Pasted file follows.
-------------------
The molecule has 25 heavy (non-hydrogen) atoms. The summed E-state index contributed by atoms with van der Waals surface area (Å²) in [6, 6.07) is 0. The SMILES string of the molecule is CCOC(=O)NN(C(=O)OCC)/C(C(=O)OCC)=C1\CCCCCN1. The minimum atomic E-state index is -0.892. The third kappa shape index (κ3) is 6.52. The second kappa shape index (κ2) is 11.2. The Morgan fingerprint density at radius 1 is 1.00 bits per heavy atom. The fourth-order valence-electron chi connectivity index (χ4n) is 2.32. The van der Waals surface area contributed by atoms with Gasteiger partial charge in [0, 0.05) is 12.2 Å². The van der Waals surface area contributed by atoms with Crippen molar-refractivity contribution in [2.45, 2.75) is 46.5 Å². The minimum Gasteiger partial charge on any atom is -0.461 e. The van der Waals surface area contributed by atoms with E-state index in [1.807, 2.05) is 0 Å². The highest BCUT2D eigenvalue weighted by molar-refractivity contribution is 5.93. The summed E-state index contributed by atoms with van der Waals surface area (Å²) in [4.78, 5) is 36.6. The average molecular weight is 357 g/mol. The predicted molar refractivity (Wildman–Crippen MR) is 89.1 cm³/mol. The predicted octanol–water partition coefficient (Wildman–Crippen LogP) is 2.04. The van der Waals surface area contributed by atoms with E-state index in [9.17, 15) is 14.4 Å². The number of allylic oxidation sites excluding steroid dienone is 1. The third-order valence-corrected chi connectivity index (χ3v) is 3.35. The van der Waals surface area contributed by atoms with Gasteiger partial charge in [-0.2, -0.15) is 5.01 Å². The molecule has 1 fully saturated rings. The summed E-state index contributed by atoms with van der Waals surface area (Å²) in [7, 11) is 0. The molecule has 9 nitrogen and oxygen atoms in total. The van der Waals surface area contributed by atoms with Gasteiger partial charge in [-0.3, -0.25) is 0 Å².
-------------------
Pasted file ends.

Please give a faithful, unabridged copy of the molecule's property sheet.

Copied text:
The molecule has 25 heavy (non-hydrogen) atoms. The summed E-state index contributed by atoms with van der Waals surface area (Å²) in [6, 6.07) is 0. The SMILES string of the molecule is CCOC(=O)NN(C(=O)OCC)/C(C(=O)OCC)=C1\CCCCCN1. The minimum atomic E-state index is -0.892. The third kappa shape index (κ3) is 6.52. The second kappa shape index (κ2) is 11.2. The Morgan fingerprint density at radius 1 is 1.00 bits per heavy atom. The fourth-order valence-electron chi connectivity index (χ4n) is 2.32. The van der Waals surface area contributed by atoms with Gasteiger partial charge in [0, 0.05) is 12.2 Å². The van der Waals surface area contributed by atoms with Crippen molar-refractivity contribution in [2.45, 2.75) is 46.5 Å². The minimum Gasteiger partial charge on any atom is -0.461 e. The van der Waals surface area contributed by atoms with E-state index in [1.807, 2.05) is 0 Å². The highest BCUT2D eigenvalue weighted by molar-refractivity contribution is 5.93. The summed E-state index contributed by atoms with van der Waals surface area (Å²) in [4.78, 5) is 36.6. The average molecular weight is 357 g/mol. The predicted molar refractivity (Wildman–Crippen MR) is 89.1 cm³/mol. The predicted octanol–water partition coefficient (Wildman–Crippen LogP) is 2.04. The van der Waals surface area contributed by atoms with E-state index in [9.17, 15) is 14.4 Å². The number of allylic oxidation sites excluding steroid dienone is 1. The third-order valence-corrected chi connectivity index (χ3v) is 3.35. The van der Waals surface area contributed by atoms with Gasteiger partial charge in [-0.2, -0.15) is 5.01 Å². The molecule has 1 fully saturated rings. The summed E-state index contributed by atoms with van der Waals surface area (Å²) in [7, 11) is 0. The molecule has 9 nitrogen and oxygen atoms in total. The van der Waals surface area contributed by atoms with Gasteiger partial charge in [-0.3, -0.25) is 0 Å².